Back in Summer 93/94 the Hitz crew were having the time of our lives. We had our music on the radio, tonnes of listeners calling in, and more free pizza than we could eat. But we never suspected what would happen next. The day Hitz Melbourne smashed the radio ratings.
And it was this very day, the 22nd of February.
Wait… we’re what!?!?
The ratings result came completely out of the blue. We hadn’t talked about ratings at all – we didn’t even know when the survey numbers would be released. The first thing we knew was suddenly the media was very interested in what we were doing.
The newspapers sent reporters and photographers. They interviewed our volunteers. TV news crews turned up. And if nothing else, we suddenly had to learn how the ratings system worked to we at least understood what was going on around us.
But how does this all work?
Thanks to a few of our more ‘radio nerd’ volunteers, we learnt that the survey consisted of 1,200 paper diaries dropped to households. People would be asked to ‘tick’ which station they listened to in a 15-minute slot. So that explained why the ‘big FM announcers’ would always be talking about ‘what’s coming up next’. And stations had to pay to appear in the survey – which we hadn’t. So Hitz was lumped in together with ‘all other FM stations’ (like RRR and PBS FM).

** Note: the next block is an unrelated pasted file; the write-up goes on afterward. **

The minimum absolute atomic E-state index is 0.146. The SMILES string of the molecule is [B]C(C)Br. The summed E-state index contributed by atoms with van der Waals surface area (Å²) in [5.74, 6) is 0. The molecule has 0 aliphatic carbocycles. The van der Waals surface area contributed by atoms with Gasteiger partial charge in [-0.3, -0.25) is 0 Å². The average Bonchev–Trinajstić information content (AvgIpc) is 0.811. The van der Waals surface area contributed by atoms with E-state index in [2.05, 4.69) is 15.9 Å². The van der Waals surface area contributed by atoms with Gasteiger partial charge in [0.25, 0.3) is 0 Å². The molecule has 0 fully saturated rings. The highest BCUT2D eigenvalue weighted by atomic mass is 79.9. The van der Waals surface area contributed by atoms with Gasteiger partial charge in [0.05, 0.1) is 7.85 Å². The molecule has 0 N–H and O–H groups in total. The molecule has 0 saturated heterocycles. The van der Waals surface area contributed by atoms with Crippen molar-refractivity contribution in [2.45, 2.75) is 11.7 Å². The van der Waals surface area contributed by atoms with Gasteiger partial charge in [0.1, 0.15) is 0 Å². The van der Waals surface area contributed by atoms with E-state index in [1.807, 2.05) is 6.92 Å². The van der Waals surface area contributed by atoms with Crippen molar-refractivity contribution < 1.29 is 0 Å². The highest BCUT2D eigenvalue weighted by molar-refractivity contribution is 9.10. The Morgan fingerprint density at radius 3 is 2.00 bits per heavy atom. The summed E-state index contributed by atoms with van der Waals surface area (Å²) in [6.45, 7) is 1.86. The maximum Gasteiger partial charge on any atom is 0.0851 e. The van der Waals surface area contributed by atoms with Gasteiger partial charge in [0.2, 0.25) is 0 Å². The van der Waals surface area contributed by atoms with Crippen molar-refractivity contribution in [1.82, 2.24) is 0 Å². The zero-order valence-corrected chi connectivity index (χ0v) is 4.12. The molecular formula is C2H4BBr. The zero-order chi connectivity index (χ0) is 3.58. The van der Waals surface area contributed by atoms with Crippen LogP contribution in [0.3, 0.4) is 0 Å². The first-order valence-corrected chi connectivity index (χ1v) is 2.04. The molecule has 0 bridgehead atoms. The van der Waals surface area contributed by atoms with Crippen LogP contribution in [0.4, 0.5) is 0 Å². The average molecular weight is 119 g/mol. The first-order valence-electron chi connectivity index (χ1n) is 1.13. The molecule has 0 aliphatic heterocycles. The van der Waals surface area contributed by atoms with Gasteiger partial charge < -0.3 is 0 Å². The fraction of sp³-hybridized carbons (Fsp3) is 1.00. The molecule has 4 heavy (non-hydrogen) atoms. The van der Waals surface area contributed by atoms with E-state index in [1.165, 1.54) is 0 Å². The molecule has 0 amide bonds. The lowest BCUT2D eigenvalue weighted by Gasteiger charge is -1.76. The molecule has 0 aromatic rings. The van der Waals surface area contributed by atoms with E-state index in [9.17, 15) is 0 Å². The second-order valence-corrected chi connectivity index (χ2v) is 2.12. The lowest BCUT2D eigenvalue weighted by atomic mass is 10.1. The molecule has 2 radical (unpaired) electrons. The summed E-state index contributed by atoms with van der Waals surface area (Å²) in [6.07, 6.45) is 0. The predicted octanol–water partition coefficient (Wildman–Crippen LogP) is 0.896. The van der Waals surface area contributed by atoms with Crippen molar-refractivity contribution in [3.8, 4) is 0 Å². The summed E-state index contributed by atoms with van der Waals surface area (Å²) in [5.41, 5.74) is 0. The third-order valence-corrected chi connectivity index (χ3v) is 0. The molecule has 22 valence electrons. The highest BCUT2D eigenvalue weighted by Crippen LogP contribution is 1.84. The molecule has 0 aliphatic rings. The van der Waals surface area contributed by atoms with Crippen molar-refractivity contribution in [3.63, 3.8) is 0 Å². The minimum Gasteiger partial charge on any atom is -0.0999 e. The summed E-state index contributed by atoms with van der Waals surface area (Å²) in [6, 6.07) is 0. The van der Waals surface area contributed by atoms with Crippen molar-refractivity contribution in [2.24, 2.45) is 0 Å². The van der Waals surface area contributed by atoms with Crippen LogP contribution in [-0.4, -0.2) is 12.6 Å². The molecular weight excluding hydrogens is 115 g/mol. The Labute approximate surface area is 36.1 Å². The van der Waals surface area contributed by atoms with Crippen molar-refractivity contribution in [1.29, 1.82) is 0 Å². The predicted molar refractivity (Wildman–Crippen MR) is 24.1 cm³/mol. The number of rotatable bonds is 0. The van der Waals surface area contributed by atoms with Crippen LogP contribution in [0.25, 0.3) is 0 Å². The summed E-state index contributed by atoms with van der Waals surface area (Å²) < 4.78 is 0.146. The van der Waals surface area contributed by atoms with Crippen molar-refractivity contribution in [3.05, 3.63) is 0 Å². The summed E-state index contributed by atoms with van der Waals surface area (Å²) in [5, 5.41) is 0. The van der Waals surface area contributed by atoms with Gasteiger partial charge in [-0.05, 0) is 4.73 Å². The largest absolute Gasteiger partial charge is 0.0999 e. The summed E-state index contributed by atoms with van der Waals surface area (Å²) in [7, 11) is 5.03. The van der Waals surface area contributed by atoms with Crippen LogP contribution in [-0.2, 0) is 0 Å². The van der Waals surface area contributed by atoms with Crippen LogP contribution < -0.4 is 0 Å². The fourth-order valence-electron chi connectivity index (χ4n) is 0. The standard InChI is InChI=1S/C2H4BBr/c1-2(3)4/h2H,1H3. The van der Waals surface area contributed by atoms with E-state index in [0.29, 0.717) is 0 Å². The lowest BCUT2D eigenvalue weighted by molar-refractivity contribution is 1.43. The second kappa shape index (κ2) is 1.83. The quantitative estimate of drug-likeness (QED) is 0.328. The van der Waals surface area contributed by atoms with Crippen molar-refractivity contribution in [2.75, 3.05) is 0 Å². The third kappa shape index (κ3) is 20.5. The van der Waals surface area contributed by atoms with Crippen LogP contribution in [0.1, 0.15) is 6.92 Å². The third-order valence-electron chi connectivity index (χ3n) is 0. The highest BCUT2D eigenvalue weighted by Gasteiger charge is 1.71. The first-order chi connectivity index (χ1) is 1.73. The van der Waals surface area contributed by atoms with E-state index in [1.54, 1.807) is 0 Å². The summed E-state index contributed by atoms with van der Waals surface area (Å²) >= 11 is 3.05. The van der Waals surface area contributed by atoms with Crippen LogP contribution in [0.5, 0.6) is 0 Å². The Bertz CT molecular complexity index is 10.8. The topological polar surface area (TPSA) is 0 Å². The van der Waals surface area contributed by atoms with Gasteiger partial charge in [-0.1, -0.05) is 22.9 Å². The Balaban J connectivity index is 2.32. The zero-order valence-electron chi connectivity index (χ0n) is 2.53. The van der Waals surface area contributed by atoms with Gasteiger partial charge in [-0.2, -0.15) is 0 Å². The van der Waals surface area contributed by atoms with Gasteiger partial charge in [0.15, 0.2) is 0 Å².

We knew none of this. But it didn’t matter, because you didn’t need to understand the ratings to appear in them. And boy did we make a debut – moving the “other FM” for 10-17s from 1.8 up to 15.1. And for 18-24s it went from 3.3 to 12.8. Of course, these listeners had to come from somewhere, and that ‘somewhere’ was Fox FM.
This means war. (Actually no.)
For some, when Hitz Melbourne smashed the radio ratings it seemed like the start of a ‘war’ with the commercial FM stations – particularly Fox. But that was just a perception built from cheeky promos and news articles. This was friendly competition. We’d all grown up listening to these stations. We had FOX stickers on our school bags. EONFM jackets. Some of us had met the “big name” announcers and got them to record little promos for our shows on other community stations. Many of hoped to ‘work there’ one day.
The ratings release of February 1994 ended a very busy fortnight for the station, with Hitz on A Current Affair and then Hitz on Hey Hey it’s Saturday just 10 days prior. And it very much started the media’s fascination with what this little youth station was doing.
Hitz Melbourne smashed the radio ratings, and then…
In the next few weeks the petitions started flooding in, the politicians got involved, and things got even more dramatic before the station finally ended its 3rd broadcast on March 12, 1994.
There are more photos to share, more recordings to listen to, but I’ll leave them for another day.
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